What words should we use to talk about weight? A systematic review of quantitative and qualitative studies examining preferences for weight-related terminology

Obes Rev. 2020 Jun;21(6):e13008. doi: 10.1111/obr.13008. Epub 2020 Feb 12.


Evidence of weight stigma and its harmful consequences have led to increased attention to the words that are used to talk about obesity and body weight, including calls for efforts to carefully consider weight-related terminology and promote respectful language in the obesity and medical fields. Despite increased research studies examining people's preferences for specific words that describe body weight, there has been no systematic review to synthesize existing evidence on perceptions of and preferences for weight-related terminology. To address this gap, the current systematic review identified 33 studies (23 quantitative, 10 qualitative) that examined people's preferences for weight-related terminology in the current research literature (from 1999 to 2019). Across studies, findings generally suggest that neutral terminology (eg, "weight" or "unhealthy weight") is preferred and that words like "obese" and "fat" are least acceptable, particularly in provider-patient conversations about weight. However, individual variation in language preferences is evident across demographic characteristics like race/ethnicity, gender, and weight status. Of priority is future research that can improve upon the limited diversity of the existing literature, both with respect to sample diversity and the use of culturally relevant weight-related terminology, which is currently lacking in measurement. Implications for patient-provider communication and public health communication are discussed.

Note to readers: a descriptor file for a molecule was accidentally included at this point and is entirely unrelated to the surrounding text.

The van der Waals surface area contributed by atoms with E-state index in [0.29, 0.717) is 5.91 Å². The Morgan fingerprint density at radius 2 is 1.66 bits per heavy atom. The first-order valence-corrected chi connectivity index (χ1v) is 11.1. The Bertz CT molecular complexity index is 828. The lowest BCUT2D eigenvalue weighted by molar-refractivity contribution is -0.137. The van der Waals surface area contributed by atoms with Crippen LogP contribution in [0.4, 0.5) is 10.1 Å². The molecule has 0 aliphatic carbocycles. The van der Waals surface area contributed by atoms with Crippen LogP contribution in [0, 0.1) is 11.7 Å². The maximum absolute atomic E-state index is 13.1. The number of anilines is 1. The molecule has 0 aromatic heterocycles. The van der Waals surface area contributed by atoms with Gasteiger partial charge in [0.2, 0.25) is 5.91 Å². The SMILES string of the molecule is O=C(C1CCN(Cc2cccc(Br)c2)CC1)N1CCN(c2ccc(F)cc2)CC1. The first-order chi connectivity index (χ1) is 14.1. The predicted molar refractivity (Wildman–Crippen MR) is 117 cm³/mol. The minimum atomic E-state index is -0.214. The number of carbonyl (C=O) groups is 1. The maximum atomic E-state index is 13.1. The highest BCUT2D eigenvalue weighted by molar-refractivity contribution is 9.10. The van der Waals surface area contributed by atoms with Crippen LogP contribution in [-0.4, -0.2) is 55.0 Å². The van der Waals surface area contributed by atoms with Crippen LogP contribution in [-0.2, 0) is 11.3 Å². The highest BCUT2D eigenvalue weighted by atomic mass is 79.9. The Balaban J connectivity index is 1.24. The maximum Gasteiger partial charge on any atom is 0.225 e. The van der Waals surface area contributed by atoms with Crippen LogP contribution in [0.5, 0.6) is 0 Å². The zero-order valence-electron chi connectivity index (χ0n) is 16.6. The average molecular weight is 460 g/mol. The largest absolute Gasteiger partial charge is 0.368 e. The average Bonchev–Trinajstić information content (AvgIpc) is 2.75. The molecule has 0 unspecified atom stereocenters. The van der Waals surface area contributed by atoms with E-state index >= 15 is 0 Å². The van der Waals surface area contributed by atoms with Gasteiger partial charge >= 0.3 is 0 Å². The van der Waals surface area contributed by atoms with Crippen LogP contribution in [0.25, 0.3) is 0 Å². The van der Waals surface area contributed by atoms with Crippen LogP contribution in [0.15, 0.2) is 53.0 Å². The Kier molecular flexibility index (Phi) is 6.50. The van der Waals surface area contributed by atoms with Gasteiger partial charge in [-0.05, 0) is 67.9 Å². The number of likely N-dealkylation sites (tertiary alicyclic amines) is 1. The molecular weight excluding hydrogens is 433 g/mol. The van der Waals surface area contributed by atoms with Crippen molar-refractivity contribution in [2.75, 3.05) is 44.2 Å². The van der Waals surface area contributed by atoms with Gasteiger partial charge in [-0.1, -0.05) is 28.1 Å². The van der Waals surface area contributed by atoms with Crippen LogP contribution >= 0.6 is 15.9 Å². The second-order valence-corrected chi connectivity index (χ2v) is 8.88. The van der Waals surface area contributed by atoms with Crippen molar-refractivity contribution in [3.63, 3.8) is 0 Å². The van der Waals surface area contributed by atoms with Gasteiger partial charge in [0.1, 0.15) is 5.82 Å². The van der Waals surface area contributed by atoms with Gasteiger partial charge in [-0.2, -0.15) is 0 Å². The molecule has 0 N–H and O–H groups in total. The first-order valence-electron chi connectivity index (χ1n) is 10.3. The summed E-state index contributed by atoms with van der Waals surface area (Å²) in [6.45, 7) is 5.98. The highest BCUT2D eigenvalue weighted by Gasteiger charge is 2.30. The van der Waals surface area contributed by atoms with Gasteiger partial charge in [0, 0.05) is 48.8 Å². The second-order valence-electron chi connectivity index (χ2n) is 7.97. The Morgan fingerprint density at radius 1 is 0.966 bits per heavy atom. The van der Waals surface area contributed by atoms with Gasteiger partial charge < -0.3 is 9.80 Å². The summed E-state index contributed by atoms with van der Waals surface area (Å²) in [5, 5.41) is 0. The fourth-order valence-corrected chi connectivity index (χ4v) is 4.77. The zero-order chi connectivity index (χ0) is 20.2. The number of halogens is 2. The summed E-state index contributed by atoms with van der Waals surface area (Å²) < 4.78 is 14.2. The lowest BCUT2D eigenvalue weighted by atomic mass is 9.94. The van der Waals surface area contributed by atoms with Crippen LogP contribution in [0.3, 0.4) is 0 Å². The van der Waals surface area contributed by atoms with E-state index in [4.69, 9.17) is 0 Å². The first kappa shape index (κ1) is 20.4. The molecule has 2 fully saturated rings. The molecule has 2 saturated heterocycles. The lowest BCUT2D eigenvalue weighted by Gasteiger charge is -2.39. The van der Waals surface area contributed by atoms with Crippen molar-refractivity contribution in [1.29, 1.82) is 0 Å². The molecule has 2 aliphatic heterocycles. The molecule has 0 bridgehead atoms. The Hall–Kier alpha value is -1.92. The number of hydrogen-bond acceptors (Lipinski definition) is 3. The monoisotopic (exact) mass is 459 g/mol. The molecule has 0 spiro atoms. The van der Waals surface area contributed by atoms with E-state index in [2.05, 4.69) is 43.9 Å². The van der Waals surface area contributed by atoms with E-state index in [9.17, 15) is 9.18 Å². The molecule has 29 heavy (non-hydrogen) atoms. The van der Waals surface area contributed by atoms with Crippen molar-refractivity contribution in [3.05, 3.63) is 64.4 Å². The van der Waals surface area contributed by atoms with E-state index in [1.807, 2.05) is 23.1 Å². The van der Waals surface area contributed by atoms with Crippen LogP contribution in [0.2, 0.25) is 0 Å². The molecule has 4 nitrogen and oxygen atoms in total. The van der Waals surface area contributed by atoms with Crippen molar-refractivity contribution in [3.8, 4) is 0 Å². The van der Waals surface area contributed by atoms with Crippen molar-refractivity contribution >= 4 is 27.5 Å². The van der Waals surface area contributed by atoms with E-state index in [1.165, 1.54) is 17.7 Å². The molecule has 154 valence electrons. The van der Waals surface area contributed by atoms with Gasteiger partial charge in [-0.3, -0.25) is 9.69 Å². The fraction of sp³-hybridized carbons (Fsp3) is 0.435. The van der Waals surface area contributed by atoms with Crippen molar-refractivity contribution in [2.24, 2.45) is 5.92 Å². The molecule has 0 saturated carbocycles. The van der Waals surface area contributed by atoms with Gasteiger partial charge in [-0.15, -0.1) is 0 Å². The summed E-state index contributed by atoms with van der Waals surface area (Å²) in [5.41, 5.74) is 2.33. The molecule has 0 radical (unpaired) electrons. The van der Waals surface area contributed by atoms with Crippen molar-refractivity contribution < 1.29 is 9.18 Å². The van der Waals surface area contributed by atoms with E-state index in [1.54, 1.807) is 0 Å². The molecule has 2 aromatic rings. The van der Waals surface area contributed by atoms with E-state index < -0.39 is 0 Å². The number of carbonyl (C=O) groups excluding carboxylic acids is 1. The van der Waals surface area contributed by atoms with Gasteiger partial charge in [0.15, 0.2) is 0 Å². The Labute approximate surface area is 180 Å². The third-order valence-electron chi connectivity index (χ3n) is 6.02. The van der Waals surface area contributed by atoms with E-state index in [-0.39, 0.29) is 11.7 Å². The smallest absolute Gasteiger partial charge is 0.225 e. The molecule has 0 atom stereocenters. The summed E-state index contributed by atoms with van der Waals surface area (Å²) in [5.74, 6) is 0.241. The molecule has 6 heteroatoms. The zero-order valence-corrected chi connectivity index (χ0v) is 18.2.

Keywords: language; obesity; terminology; weight stigma.

Publication types

  • Research Support, Non-U.S. Gov't
  • Systematic Review

MeSH terms

  • Body Weight
  • Health Communication / methods*
  • Humans
  • Obesity / diagnosis
  • Obesity / psychology*
  • Qualitative Research
  • Social Stigma*
  • Terminology as Topic*